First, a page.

- Create a Routine. I always feel better when I get up at the same time each day, go to bed at the same time each evening, and have a pretty steady routine in between. It helps me plan my day better and I don’t have to think so much about each element of the day. Big bonus points when I make my lunch as a part of that routine: it’s cheaper, easier, healthier, and often saves time. I might just try making it the night before…
- Cook In Larger Quantities. Whenever we fill the crock pot for dinner, I have my lunch ready-made the next day. We’re not very good about eating the same thing for dinner two nights in a row, but we do freeze unused portions for later. Ok, time to do more crock pot dinners!
- Calendarize. A year ago, my husband told me I needed to live by my calendar. I hated the thought, and felt it was way outside of my personality. But slowly, I started keeping a regular calendar and using it to prioritize my day, schedule my week, and see the big picture. I can track my goals, so I accomplish the things I want to accomplish! I don’t forget birthdays (much), or anniversaries, or important social events. I can also see my husband’s calendar and know what he’s up to, which is surprisingly useful. This is one thing I do pretty well – phew!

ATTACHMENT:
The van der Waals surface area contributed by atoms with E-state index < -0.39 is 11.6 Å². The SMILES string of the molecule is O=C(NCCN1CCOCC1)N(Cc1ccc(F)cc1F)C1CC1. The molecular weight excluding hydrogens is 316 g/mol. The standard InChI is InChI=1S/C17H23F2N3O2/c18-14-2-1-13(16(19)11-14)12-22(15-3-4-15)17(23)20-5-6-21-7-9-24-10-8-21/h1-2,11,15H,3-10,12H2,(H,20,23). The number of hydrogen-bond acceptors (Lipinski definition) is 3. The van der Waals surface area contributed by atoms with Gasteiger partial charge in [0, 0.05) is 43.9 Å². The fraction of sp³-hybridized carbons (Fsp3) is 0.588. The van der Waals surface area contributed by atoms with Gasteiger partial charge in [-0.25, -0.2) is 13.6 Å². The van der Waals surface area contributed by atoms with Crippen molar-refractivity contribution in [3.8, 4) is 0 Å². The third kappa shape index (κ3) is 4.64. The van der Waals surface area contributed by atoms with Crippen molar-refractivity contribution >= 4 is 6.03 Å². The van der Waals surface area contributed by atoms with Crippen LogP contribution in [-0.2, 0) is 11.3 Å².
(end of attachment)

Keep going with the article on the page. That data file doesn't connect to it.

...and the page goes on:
I want to say again that I truly enjoy living deliberately and slowing down when possible. But with my own business still ramping up, I work more than I want to and don’t have enough time in the day to do the community building and living locally that I’d really like to do. So over the next few weeks, I’ll be working hard on prioritizing and using my time more deliberately and effectively. Please feel free to join me, everyone!
Also, please share what has worked for you as far as time saving goes – and special tips you’ve come across?
Saving paper is one of the easiest ways to save both trees and money as you’re redefining normal on your path toward sustainability. Some of these changes are difficult to get into at first – for some reason we have a mental barrier against making these types of changes. But once you’ve passed that initial barrier, it is extremely easy to get used to using cloth.